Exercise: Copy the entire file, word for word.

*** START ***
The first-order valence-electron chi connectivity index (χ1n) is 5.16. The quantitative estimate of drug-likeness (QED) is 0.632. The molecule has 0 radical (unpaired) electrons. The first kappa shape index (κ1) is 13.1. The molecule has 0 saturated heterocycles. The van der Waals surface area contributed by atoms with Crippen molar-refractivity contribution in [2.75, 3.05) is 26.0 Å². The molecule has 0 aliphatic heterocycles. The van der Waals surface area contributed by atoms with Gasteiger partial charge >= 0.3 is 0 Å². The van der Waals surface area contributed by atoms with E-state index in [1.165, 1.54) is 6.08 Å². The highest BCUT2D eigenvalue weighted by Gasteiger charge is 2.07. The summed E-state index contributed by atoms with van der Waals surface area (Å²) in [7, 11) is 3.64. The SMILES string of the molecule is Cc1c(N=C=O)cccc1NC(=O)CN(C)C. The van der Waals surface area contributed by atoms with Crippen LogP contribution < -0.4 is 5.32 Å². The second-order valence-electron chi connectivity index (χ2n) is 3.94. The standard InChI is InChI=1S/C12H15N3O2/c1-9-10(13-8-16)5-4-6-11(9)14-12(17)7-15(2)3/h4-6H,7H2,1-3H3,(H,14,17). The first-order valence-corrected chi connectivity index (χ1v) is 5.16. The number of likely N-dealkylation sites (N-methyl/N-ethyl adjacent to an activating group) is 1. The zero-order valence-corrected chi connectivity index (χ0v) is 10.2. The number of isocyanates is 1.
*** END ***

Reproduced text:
The first-order valence-electron chi connectivity index (χ1n) is 5.16. The quantitative estimate of drug-likeness (QED) is 0.632. The molecule has 0 radical (unpaired) electrons. The first kappa shape index (κ1) is 13.1. The molecule has 0 saturated heterocycles. The van der Waals surface area contributed by atoms with Crippen molar-refractivity contribution in [2.75, 3.05) is 26.0 Å². The molecule has 0 aliphatic heterocycles. The van der Waals surface area contributed by atoms with Gasteiger partial charge >= 0.3 is 0 Å². The van der Waals surface area contributed by atoms with E-state index in [1.165, 1.54) is 6.08 Å². The highest BCUT2D eigenvalue weighted by Gasteiger charge is 2.07. The summed E-state index contributed by atoms with van der Waals surface area (Å²) in [7, 11) is 3.64. The SMILES string of the molecule is Cc1c(N=C=O)cccc1NC(=O)CN(C)C. The van der Waals surface area contributed by atoms with Crippen LogP contribution < -0.4 is 5.32 Å². The second-order valence-electron chi connectivity index (χ2n) is 3.94. The standard InChI is InChI=1S/C12H15N3O2/c1-9-10(13-8-16)5-4-6-11(9)14-12(17)7-15(2)3/h4-6H,7H2,1-3H3,(H,14,17). The first-order valence-corrected chi connectivity index (χ1v) is 5.16. The number of likely N-dealkylation sites (N-methyl/N-ethyl adjacent to an activating group) is 1. The zero-order valence-corrected chi connectivity index (χ0v) is 10.2. The number of isocyanates is 1.